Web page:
Chinese Industrial Production Growth Slows in September; Urban Investment and Retail Sales Improve

Growth in Chinese industrial production weakened unexpectedly in September, while broad measures of consumer spending and fixed-asset investment improved, painting a mixed picture of the world’s second-largest economy at the end of the third quarter.

Industrial production, a broad measure of factory output, rose at an annualized 6.1% in September from a year earlier, the National Bureau of Statistics reported Wednesday in Beijing. Industrial production rose 6.3% in August.

Retail sales, a gauge of private and government spending, rose 10.7% year-on-year, following an August increase of 10.6%.

A separate gauge of annual fixed-asset investment, a proxy for long-term spending, increased 8.2% in the January-September period. Urban investment held near 16-year lows in the year to August.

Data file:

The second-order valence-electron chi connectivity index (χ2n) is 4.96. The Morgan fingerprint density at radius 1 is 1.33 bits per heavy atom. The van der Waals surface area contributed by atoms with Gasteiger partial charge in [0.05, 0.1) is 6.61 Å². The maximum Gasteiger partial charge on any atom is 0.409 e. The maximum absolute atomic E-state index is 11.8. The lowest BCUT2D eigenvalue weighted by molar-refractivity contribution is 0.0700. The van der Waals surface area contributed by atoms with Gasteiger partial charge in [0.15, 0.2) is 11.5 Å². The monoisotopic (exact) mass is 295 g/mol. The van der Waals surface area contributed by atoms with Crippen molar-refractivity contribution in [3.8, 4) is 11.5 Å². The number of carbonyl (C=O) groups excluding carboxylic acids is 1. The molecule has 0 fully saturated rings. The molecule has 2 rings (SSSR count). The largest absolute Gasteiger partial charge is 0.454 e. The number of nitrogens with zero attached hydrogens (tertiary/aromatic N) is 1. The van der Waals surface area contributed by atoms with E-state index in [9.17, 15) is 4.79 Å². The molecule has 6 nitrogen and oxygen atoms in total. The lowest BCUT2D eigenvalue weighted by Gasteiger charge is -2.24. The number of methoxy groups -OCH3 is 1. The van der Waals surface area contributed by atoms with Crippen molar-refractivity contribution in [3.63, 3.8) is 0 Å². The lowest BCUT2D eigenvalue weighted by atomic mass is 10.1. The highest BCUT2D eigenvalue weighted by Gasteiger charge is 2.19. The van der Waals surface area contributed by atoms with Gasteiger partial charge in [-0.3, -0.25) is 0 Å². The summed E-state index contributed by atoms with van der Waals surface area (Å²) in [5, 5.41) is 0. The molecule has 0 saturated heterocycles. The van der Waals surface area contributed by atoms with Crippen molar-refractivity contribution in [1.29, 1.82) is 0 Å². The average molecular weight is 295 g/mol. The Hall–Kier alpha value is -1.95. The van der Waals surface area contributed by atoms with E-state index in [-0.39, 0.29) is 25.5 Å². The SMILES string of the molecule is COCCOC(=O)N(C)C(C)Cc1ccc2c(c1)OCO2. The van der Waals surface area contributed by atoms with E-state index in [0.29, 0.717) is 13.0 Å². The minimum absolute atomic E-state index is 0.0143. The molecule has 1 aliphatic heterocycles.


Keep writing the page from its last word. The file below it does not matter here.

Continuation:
Economists forecast industrial production, retail sales and fixed asset investment to each grow 0.1 percentage point faster in September.

The statistics bureau also reported Wednesday that gross domestic product (GDP) expanded at an annualized 6.7% in the third quarter, following a 6.7% increase in each of the first two quarters. Analysts forecast a 6.7% uptick. While the rate is within Beijing’s annual target range, analysts expect growth to moderate heading into 2017. Growth cooled to a 25-year low in 2015.

China’s slowdown has been largely attributed to weak global demand and a shrinking industrial sector, which according to 2014 calculations still represented about a third of economic output. Consumer spending, which is meant to help offset slowdowns in heavy industrial manufacturing, has been growing at a double-digit annual pace for years. However, that growth has slowed significantly since 2013.

Sam Bourgi is a financial market analyst for He has more than six years of progressive experience in economic and financial analysis, research consulting and sectoral analysis. As a published author in government, peer-reviewed, online and industry sources, he has developed a fundamental approach to the financial markets with a broad focus on stock indices, commodities and the technology sector. He earned his Bachelor’s Degree from the University of Windsor and Master’s degree from McMaster University.